prayer, “Not my will but Thine.”

In that totality of surrender, Paul does not stand alone. Many others referred to themselves as slaves of Jesus Christ. Among them are Timothy (Philippians 1:1), Epaphras (Colossians 2:12), James (James 1:1), Peter (2 Peter 1:1), Jude (Jude 1:1) and John (Revelation 1:1). Even at the end of time, those who are redeemed are referred to as slaves of God: “And there shall be no more curse: but the throne of God and of the Lamb shall be in it; and his servants shall serve him” (Revelation 22:3). The word translated servant here is the word doulos in the Greek. Thus the concept of a mind completely surrendered to the will of God, a doulos mind, emerges as central to Christianity. As a matter of fact, in the context of Christ’s example, this doulos mindset is the only one that makes sense.

Not only is total surrender the call of Christianity, it also holds the key to victorious Christian living. The word doulos appears in Romans 6:16, 17, 19 and 20. The use of the word doulos in these verses implies that in our natural state we are enslaved to sin. The solution to that terrible condition is to switch masters, to become slaves of righteousness and slaves of God rather than slaves of sin. Indeed, one who is made free from sin becomes a servant (doulos) of God (Romans 6:22). Notice that in the context of Romans 6 we are enslaved regardless; either we are slaves to God or we are slaves to sin. Either we yield our members as instruments to God or we yield them to sin (Romans 6:13). The choice is ours, and there is neither gray zone nor middle ground. Given that Romans 6:23 declares that the “wages of sin is death but the gift of God is eternal life,” the most sensible choice would be to yield oneself in unqualified surrender to God.

Complete submission after the pattern of Christ is thus not an option, it is imperative. If we are to be true Christians, if we are to be true disciples of Christ, if we are to gain any kind of victory over the sins that enslave us, we must begin by making an unmitigated surrender of the heart, mind and life to the will of God. Succinctly stated, “The warfare against self is the greatest battle that was ever fought. The yielding of self, surrendering all to the will of God, requires a struggle; but the soul must submit to God before it can be renewed in holiness.” 2

Sin must be completely abandoned and a new master, Jesus, chosen. The entire being must be yielded to His control so that He can work in it to “will and to do of His good pleasure” (Philippians 2:13). That is the simple heart of Christianity.

Total Abandon
This kind of utter resignation to the will of God is only hard because most of us have things that we think we cannot give up for God. For me, that idol was Harvard. It was the one thing about which I had said, “Lord, I’ll give you anything but this.” When I was struggling to surrender during that depressing commencement week in May, I was impressed to study the cross again. As my understanding of Christ’s sacrifice and submission deepened, the question was pressed home to my heart: “Thando, if God wills that you give up Harvard for the sake of the gospel, what is that to you? You’ve either surrendered or you haven’t.”

Reflecting on it now, I know that my struggle to surrender was nonsensical. God is no respecter of Harvard degrees. When I get to heaven, it will not matter that I went to Harvard. The only reason why Harvard will matter is if, when I get to heaven, I can say to God, “Father, because I went to Harvard, here are the souls that came into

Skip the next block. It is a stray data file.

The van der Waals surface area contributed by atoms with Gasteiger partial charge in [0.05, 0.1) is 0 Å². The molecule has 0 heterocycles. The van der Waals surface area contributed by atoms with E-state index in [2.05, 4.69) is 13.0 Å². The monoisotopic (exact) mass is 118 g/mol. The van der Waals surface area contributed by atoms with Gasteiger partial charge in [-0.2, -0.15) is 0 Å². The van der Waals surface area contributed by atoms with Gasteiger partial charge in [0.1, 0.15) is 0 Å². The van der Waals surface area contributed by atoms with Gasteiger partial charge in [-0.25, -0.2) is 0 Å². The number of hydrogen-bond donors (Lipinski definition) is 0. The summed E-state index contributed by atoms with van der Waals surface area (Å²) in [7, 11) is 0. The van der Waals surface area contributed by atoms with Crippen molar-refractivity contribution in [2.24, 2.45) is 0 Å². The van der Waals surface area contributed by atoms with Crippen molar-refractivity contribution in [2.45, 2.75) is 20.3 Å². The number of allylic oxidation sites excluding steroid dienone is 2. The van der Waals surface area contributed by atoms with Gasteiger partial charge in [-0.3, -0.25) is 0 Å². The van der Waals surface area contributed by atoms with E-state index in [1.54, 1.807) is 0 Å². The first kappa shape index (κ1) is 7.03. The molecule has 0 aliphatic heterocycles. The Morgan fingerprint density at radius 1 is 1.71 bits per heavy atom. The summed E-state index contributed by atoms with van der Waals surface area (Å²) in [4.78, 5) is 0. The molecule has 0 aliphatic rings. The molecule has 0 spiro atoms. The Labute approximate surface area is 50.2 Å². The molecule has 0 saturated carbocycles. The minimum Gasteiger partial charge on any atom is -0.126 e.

the kingdom!” That is the only way in which my Harvard education will make a difference for eternity. If God was calling me to give it up, He certainly knew how He was going to use it for His glory. Why, then, was surrender so hard?

Perhaps I was afraid to trust the heart of God. I think sometimes we have a hard time surrendering all to the will of God because we think He doesn’t have our best interest at heart. Yet contrary to our selfish misconceptions, the will of God is our sanctification (1 Thessalonians 4:3). God is neither trying to hurt us nor ruin our happiness. Total surrender to His will is the best possible choice we could ever make.

God does not require us to give up anything that it is for our best interest to retain. In all that He does, He has the wellbeing of His children in view … Man is doing the greatest injury and injustice to his own soul when he thinks and acts contrary to the will of God. No real joy can be found in the path forbidden by Him who knows what is best and who plans for the good of His creatures. The path of transgression is the path of misery and destruction.3

Man is doing the greatest injury and injustice to his own soul when he thinks and acts contrary to the will of God.” That alone ought to be enough to compel us to submit. Yet the beauty of the word doulos is that it implies a voluntary surrender: Jesus chose to submit to the Father’s will, as did Paul and many other giants of faith.

Consequently, if we’re going to come to God, we must come prepared to give Him our all. It’s that simple because He will accept “nothing less than absolute surrender of the mind, the heart, the will, the strength, the entire being, to His control.”4 He couldn’t accept anything less than unqualified surrender, because to do that would be to leave us in slavery to sin. This is because in the context of Romans 6 there is no middle ground: he that is not a slave to God is a slave to sin.

It would thus be logical to conclude that a Christian who is not completely surrendered to the will of Christ is no Christian at all; for to be Christian is to be Christ-like and to walk as Jesus walked (1 John 2:6). Christ’s footsteps go down the path of radical abandon to the will of God. Those who expect to endure to the end must and will
follow His example, no matter the consequences. They will “come and die,” for God expects and deserves nothing less. A No Turning Back experience requires this doulos mindset. Reckless abandon is just that; an inch from the altar is an inch too far.

1 Dietrich Bonhoeffer, The Cost of Discipleship, New York: Macmillan, 1963, p. 99
2 Ellen G. White, Steps to Christ, p. 43
3 Ellen G. White, Steps to Christ, p. 46
4 Ellen G. White, Manuscript Releases, Volume 7, p. 164